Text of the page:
The question mentions that "it leads to a poor attitude" which its self is unclear, is this relevant information as in this is a valid reason? or just that he has some reason? Also is it relevant if a person smokes "on THEIR break" not "takes a break" (as in a break that is taking time from actual work) in which case that time is time they are being paid to be inside working not outside smoking an its stealing from the company. But if its their break then I do not see how smoking is different than telling an employee not to talk to their wife or mother-in-law during working hours b/c it might upset them! anyway i'm very anti-smoking but this seems to give undo license of a work relationship.

(3) Jerry S, March 31, 2009 9:07 AM

On premises???

"Tattling" may be acceptable if the violation occurs on premises. Consider the health of others from secondary smoking inhalation, as well as whether the insurance premiums are affected adversely..costs affect profit..Chad Gadyah.

(2) Rox, March 31, 2009 8:58 AM

There are smoke breaks and there are "smoke breaks"

I think the particulars of how much time is taken on a break and when are important too. I see no problem when the work is getting done, all coworkers are sharing responsibility, and the work is done reasonably well, to allow coworkers to take even many smoke breaks. What could be the problem in that? However, when it comes to a point where it is a busy time if the day and someone disappears for an hour, that I think can be a loss, not only for the company but also for that coworker that got left alone for the hour. Maybe this is the reason this boss disapproves of smoking? I work in retail, and I've worked with both types of people...the hour-long smoke-breakers and those who really are responsible about it. As a non-smoker, I don't care if someone uses their allowed break time for a smoke outside...but if they feel they are entitled to leave every half hour for a smoke, I should also be allowed the same, for example, to get a drink of water upstairs. If not, then I'd feel I have every right to report it.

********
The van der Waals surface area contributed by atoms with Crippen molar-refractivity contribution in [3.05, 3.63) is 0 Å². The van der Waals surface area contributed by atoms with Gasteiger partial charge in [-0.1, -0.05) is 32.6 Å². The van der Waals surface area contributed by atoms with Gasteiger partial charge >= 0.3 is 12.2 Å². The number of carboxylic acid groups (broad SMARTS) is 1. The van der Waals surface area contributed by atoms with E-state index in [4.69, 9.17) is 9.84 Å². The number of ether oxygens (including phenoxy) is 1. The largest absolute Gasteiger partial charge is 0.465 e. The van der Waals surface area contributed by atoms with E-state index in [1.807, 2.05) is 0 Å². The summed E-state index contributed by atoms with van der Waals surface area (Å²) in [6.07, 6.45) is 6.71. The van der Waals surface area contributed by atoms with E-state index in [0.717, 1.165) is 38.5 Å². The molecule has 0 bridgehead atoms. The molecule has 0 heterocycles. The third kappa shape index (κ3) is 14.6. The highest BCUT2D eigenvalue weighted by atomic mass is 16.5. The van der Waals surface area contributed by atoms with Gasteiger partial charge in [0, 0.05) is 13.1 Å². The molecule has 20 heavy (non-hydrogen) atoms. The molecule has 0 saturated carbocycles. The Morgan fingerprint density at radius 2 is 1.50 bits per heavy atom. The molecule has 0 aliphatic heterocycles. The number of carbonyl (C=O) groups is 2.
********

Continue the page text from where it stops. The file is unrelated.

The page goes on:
(1) Alan S., March 29, 2009 3:24 PM

Does a boss own a "break"?

While the general answer is, as usual, comprehensive and informative, I'm not sure it adequately spoke to the specific question at hand. I understand that a boss can disapprove of smoking because it might interfere with work, in some manner that the boss believes is diminutive while on the job (though I've known many an employee who do their best thinking with a cigarette in their hand). However, is an employee's time (his 'breaktime') his own? I don't think that the answer addressed this issue, and it surely needs to. In this day and age when municipalities and 'bosses' want to control our deficiencies and lives, questions like these need addressing in this column (unless these have been answered and and I've missed them). Is this boss trying to correct behavior he does not approve of (the boss apparently finds smoking detrimental to job performance)applicable to both on and off the job performance? Does a boss get to regulate behaviors regardless of when and where it occurs? Though the answer states that a boss cannot sanction certain activities, the answer needs more fleshing out. As long as a breaktime's activity does not interfere with worktime performance, can a boss nonetheless sanction or approve it?